Receptor tyrosine kinases (RTKs) are a family of cell-surface receptors that have a key role in regulating critical cellular processes. Here, to understand and precisely control RTK signalling, we report the development of a genetically encoded, photoactivatable Trk (tropomyosin-related kinase) family of RTKs using a light-responsive module based on Arabidopsis thaliana cryptochrome 2. Blue-light stimulation (488 nm) of mammalian cells harbouring these receptors robustly upregulates canonical Trk signalling. A single light stimulus triggers transient signalling activation, which is reversibly tuned by repetitive delivery of blue-light pulses. In addition, the light-provoked process is induced in a spatially restricted and cell-specific manner. A prolonged patterned illumination causes sustained activation of extracellular signal-regulated kinase and promotes neurite outgrowth in a neuronal cell line, and induces filopodia formation in rat hippocampal neurons. These light-controllable receptors are expected to create experimental opportunities to spatiotemporally manipulate many biological processes both in vitro and in vivo.
Light-mediated control of gene expression in filamentous fungus Trichoderma reesei.
We developed a light-mediated system based on synthetic light-switchable transactivators. The transactivators bind promoter upon blue-light exposure and rapidly initiate transcription of target transgenes in filamentous fungus Trichoderma reesei. Light is inexpensive to apply, easily delivered, and instantly removed, and thus has significant advantages over chemical inducers.
Engineering of a red-light-activated human cAMP/cGMP-specific phosphodiesterase.
Sensory photoreceptors elicit vital physiological adaptations in response to incident light. As light-regulated actuators, photoreceptors underpin optogenetics, which denotes the noninvasive, reversible, and spatiotemporally precise perturbation by light of living cells and organisms. Of particular versatility, naturally occurring photoactivated adenylate cyclases promote the synthesis of the second messenger cAMP under blue light. Here, we have engineered a light-activated phosphodiesterase (LAPD) with complementary light sensitivity and catalytic activity by recombining the photosensor module of Deinococcus radiodurans bacterial phytochrome with the effector module of Homo sapiens phosphodiesterase 2A. Upon red-light absorption, LAPD up-regulates hydrolysis of cAMP and cGMP by up to sixfold, whereas far-red light can be used to down-regulate activity. LAPD also mediates light-activated cAMP and cGMP hydrolysis in eukaryotic cell cultures and in zebrafish embryos; crucially, the biliverdin chromophore of LAPD is available endogenously and does not need to be provided exogenously. LAPD thus establishes a new optogenetic modality that permits light control over diverse cAMP/cGMP-mediated physiological processes. Because red light penetrates tissue more deeply than light of shorter wavelengths, LAPD appears particularly attractive for studies in living organisms.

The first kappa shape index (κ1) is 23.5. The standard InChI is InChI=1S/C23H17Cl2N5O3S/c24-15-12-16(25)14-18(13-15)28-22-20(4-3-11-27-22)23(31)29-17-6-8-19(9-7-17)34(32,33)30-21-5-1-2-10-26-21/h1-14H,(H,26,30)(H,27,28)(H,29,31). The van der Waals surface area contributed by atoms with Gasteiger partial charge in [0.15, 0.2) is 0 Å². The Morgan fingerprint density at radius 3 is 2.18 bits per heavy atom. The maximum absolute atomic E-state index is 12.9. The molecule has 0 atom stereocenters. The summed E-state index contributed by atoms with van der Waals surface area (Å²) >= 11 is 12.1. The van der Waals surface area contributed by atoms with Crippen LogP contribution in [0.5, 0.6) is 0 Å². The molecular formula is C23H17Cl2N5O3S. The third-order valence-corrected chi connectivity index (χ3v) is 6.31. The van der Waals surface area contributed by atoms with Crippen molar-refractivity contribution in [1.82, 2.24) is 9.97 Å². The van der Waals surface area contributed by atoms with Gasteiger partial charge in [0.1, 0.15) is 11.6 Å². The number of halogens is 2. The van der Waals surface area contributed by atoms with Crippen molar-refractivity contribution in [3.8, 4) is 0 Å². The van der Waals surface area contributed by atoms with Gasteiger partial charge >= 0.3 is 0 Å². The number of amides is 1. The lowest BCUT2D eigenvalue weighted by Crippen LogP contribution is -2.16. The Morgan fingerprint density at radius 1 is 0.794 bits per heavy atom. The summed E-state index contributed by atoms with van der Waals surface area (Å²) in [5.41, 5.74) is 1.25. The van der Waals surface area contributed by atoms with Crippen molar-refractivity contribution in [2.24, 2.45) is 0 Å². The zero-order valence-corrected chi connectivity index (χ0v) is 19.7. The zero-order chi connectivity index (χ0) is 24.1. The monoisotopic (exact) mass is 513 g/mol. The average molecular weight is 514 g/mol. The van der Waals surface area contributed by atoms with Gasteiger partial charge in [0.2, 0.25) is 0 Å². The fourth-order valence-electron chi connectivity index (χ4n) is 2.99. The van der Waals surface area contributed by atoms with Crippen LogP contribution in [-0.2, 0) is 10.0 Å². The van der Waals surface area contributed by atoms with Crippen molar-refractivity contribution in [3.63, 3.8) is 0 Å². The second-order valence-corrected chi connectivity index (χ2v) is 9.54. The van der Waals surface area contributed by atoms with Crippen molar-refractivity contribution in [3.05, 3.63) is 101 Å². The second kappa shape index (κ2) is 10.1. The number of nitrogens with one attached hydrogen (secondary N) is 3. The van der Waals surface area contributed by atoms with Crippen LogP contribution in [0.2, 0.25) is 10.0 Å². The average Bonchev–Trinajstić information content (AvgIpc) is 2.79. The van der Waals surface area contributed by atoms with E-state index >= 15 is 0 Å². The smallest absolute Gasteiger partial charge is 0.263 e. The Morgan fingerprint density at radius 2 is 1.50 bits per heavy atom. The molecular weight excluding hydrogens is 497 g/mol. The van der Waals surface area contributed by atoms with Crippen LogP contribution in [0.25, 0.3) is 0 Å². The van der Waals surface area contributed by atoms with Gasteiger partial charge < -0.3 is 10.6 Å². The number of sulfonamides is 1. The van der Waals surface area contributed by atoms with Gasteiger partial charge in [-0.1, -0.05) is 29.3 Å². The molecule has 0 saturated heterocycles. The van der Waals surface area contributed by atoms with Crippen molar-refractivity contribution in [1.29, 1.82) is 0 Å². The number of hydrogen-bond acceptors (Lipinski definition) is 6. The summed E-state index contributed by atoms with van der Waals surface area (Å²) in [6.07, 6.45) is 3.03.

Optical control of protein function through unnatural amino acid mutagenesis and other optogenetic approaches.
Biological processes are naturally regulated with high spatial and temporal resolution at the molecular, cellular, and systems level. To control and study processes with the same resolution, light-sensitive groups and domains have been employed to optically activate and deactivate protein function. Optical control is a noninvasive technique in which the amplitude, wavelength, spatial location, and timing of the light illumination can be easily controlled. This review focuses on applications of genetically encoded unnatural amino acids containing light-removable protecting groups to optically trigger protein function, while also discussing select optogenetic approaches using natural light-sensitive domains to engineer optical control of biological processes.
Rac1-dependent lamellipodial motility in prostate cancer PC-3 cells revealed by optogenetic control of Rac1 activity.